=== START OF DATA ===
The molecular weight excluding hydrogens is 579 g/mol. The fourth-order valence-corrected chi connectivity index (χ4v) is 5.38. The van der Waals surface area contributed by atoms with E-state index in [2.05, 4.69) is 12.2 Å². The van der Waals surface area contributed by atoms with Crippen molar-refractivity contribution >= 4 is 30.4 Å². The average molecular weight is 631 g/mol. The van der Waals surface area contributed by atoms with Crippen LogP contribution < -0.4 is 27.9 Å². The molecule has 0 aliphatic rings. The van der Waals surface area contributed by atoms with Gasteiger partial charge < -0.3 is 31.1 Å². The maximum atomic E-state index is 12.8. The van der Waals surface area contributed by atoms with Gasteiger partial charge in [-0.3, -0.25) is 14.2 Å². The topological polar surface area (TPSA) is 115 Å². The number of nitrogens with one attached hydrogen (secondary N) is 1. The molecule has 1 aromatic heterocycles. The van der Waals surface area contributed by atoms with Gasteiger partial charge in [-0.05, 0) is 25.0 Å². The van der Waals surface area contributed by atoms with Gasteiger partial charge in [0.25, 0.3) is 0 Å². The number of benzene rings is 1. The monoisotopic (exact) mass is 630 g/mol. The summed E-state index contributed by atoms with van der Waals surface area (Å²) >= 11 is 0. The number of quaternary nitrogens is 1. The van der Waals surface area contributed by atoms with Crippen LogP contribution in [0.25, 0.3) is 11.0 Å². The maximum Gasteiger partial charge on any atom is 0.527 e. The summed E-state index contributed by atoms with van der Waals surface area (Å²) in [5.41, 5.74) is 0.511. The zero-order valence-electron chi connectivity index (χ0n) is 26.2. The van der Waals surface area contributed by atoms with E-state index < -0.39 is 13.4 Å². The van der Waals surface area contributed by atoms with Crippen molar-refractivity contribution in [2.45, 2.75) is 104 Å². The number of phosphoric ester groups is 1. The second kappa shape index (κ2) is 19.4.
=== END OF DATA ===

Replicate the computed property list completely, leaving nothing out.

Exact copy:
The molecular weight excluding hydrogens is 579 g/mol. The fourth-order valence-corrected chi connectivity index (χ4v) is 5.38. The van der Waals surface area contributed by atoms with E-state index in [2.05, 4.69) is 12.2 Å². The van der Waals surface area contributed by atoms with Crippen molar-refractivity contribution >= 4 is 30.4 Å². The average molecular weight is 631 g/mol. The van der Waals surface area contributed by atoms with Crippen LogP contribution < -0.4 is 27.9 Å². The molecule has 0 aliphatic rings. The van der Waals surface area contributed by atoms with Gasteiger partial charge < -0.3 is 31.1 Å². The maximum atomic E-state index is 12.8. The van der Waals surface area contributed by atoms with Gasteiger partial charge in [-0.3, -0.25) is 14.2 Å². The topological polar surface area (TPSA) is 115 Å². The number of nitrogens with one attached hydrogen (secondary N) is 1. The molecule has 1 aromatic heterocycles. The van der Waals surface area contributed by atoms with Gasteiger partial charge in [-0.05, 0) is 25.0 Å². The van der Waals surface area contributed by atoms with Gasteiger partial charge in [0.25, 0.3) is 0 Å². The number of benzene rings is 1. The monoisotopic (exact) mass is 630 g/mol. The summed E-state index contributed by atoms with van der Waals surface area (Å²) >= 11 is 0. The number of quaternary nitrogens is 1. The van der Waals surface area contributed by atoms with Crippen LogP contribution in [0.25, 0.3) is 11.0 Å². The maximum Gasteiger partial charge on any atom is 0.527 e. The summed E-state index contributed by atoms with van der Waals surface area (Å²) in [5.41, 5.74) is 0.511. The zero-order valence-electron chi connectivity index (χ0n) is 26.2. The van der Waals surface area contributed by atoms with E-state index < -0.39 is 13.4 Å². The van der Waals surface area contributed by atoms with Crippen molar-refractivity contribution in [2.45, 2.75) is 104 Å². The number of phosphoric ester groups is 1. The second kappa shape index (κ2) is 19.4.